So we hurried down to the Ferrycarrig Leisure Centre, which with a 20m pool, sauna, steam room, jacuzzi and fully-equipped gym, has everything you could possible need.
Their new Riverwood Wellness Spa is seriously impressive, and rivals any day spa you’d find in the major cities. It’s small but very well appointed, consisting of a bright waiting room bedecked with Eames chairs, flanked by two dim, plush treatment rooms.
I was ushered into the larger of the two for a Riverwood Signature Aroma Massage by Jody, my ebullient and highly capable host. The treatment was pure bliss, and I felt the strain of months of flinging my 17-month-old around melt away.
Afterwards I unwound in the waiting room with lemon & ginger tea (juices and coffee were also on offer) while flipping through an impressive collection of the latest health-and-fitness magazines, before cooling down on the pool-side recliners while catching up on some overdue reading. Bliss.
Suitably fed, watered and relaxed, we made our way to our room on the 4th floor, and on opening the door we were greeted once again by that famous view via a sliding glass door which opened out onto a balcony, from which you could take in the vista more completely.
The room itself was simply and tastefully done in crisp minimalist white with grey accents, and the large spacious bathroom was finished in contrasting sandstone. The shower was huge, the towels were plush and soft (as were the bathrobes) and the soaps and gels were by posh brand Geneva Guild, so as far as our ablutions were concerned we couldn’t be better serviced.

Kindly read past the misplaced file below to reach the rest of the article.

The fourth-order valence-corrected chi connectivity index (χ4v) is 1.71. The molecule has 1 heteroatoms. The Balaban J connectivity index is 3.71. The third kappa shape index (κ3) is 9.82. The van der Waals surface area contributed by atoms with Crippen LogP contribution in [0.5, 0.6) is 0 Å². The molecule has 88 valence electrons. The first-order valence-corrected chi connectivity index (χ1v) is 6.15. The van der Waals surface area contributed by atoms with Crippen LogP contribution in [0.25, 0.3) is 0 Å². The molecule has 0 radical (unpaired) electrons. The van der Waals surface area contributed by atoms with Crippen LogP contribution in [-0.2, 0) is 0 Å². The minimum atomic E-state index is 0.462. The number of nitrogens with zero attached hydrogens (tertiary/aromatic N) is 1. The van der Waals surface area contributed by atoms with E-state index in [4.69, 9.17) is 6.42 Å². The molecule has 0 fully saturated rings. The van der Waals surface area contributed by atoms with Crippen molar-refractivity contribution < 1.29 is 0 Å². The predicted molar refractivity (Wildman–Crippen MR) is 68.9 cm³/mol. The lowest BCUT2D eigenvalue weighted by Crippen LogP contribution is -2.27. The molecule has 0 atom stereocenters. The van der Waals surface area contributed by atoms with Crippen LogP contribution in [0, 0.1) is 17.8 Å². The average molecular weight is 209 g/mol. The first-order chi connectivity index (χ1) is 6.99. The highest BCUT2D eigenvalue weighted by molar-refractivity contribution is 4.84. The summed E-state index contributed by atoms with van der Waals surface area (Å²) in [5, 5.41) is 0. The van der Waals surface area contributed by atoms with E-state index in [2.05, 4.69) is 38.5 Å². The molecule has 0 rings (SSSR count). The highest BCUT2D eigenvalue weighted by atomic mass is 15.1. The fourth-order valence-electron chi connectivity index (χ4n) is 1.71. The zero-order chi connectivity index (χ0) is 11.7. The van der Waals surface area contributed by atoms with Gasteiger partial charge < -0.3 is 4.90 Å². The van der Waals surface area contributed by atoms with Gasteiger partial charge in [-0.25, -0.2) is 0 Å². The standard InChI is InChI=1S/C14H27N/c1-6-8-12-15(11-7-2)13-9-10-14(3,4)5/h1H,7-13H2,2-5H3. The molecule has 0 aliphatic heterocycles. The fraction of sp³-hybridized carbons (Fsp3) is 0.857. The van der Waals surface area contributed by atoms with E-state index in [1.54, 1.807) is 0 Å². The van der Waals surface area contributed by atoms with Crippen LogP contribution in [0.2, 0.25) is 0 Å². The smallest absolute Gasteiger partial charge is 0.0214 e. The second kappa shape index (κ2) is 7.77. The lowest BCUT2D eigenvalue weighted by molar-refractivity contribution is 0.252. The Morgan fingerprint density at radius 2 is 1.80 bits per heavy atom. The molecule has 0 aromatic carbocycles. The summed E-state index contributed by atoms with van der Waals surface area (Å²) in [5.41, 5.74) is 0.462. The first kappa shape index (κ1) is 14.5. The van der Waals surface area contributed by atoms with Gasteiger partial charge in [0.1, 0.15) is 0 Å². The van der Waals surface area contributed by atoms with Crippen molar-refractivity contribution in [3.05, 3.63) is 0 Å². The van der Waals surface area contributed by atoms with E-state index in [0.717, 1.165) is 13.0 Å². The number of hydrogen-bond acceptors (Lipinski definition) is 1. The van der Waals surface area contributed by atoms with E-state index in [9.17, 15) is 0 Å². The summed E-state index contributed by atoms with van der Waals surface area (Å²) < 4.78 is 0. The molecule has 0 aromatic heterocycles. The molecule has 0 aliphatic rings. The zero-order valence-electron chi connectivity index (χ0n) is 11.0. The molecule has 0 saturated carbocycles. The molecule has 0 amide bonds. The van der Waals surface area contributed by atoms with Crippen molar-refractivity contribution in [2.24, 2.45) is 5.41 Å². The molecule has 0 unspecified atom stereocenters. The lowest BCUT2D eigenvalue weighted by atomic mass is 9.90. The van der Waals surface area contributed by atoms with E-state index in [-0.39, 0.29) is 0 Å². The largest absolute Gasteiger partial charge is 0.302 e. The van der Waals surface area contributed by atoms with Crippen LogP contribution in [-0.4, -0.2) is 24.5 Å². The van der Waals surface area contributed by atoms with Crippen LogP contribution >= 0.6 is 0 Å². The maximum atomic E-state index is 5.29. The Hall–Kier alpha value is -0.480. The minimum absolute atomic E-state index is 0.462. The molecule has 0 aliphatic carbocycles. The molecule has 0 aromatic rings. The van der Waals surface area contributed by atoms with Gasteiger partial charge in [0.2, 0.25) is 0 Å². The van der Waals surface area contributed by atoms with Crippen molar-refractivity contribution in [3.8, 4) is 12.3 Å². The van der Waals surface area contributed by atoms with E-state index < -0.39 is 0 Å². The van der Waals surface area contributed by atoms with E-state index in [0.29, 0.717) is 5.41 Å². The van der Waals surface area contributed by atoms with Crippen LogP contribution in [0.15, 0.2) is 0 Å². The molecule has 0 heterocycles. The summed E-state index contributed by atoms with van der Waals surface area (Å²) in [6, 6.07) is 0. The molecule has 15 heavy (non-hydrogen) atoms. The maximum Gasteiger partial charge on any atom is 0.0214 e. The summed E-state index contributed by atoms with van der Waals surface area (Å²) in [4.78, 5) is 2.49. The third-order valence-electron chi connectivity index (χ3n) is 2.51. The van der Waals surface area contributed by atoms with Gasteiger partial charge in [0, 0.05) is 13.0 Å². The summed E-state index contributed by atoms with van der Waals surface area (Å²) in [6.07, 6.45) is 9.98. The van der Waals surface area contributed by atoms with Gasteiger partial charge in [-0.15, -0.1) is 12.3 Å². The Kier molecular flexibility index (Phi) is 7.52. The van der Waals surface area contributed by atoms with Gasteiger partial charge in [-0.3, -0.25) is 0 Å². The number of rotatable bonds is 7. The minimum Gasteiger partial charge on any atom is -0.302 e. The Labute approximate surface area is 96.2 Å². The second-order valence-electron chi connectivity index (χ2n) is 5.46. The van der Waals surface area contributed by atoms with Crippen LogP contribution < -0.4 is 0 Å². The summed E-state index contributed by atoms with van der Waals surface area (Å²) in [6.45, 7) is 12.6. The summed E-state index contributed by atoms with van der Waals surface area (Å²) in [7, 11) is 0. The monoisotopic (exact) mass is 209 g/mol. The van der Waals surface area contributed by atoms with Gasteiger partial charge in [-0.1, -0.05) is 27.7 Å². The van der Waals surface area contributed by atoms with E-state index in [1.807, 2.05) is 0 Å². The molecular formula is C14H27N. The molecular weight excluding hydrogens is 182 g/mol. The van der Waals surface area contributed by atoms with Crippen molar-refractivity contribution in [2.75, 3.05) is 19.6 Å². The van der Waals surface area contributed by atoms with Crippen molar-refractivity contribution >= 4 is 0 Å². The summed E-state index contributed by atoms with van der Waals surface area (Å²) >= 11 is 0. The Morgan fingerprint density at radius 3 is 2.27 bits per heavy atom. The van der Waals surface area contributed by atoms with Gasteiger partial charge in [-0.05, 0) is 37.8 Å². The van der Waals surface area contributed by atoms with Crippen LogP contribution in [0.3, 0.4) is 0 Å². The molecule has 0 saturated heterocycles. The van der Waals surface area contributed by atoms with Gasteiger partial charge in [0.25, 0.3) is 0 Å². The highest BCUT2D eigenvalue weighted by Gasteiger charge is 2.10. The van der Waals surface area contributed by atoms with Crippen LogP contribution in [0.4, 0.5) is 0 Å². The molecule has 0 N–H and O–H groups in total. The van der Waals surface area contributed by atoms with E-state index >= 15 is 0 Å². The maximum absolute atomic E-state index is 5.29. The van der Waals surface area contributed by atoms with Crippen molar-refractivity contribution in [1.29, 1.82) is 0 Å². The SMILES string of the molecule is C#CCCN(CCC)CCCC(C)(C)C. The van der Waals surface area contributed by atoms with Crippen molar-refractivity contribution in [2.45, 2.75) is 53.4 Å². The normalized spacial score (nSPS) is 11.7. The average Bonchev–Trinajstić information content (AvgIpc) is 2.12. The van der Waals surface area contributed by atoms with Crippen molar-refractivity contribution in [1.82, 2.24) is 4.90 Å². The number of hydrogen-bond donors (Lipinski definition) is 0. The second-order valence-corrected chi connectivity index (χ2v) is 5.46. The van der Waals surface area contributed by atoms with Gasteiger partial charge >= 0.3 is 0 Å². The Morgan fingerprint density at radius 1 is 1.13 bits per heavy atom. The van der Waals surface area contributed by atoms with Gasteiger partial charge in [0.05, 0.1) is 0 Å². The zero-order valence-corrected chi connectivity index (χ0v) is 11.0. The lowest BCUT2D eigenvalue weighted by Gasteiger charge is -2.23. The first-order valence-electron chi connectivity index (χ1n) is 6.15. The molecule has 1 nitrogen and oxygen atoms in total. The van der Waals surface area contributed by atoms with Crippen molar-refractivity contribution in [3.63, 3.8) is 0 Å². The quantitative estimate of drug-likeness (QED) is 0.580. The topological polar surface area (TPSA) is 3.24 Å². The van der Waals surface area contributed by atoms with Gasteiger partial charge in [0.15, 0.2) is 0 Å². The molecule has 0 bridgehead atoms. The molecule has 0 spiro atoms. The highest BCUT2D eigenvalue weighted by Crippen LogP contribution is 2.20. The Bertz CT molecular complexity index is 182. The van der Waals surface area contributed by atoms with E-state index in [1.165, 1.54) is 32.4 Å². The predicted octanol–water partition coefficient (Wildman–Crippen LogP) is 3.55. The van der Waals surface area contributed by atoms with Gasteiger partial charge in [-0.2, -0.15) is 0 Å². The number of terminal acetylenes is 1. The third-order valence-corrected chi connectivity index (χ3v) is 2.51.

The tech in the room was spot-on too: there a large, high-res flat screen HD TV and two very handy USB ports available alongside the power sockets for all our phone charging needs. Very neat.
Our arrival was made all the more welcome by a thoughtful welcome pamper package including a bottle of Prosecco (well, you can never have enough I suppose!), a strawberry and marshmallow chocolate fondue, delicious cordial and Butler’s chocolates to round it all off. All of this was perfectly timed of course: it was now 6pm and dinner wasn’t until 8pm, giving us time for Prosecco, nibbles and Netflix before our next meal. It’s a hard life sometimes!
Dinner that evening was in Reeds, where we were very ably assisted by Rom, the Maitre D. Starting off with delicious G&Ts – Blackberry Strawberry Gin and Bombay Sapphire each paired with Fever Tree – we perused the beautifully-presented menus.
Something we noticed on all of Ferrycarrig’s menus – from breakfast to lunch through dinner – was the kitchen’s reverence for their local suppliers, giving them head billing on the names of the dishes where possible. So it was that the card listed “James Walsh’s Rosslare Crabmeat” and “Meyler’s Smoked Salmon”, and if a specific supplier couldn’t be named then the provenance is promoted, such as “Bannow Bay Mussels” and “Slaney Valley Lamb”.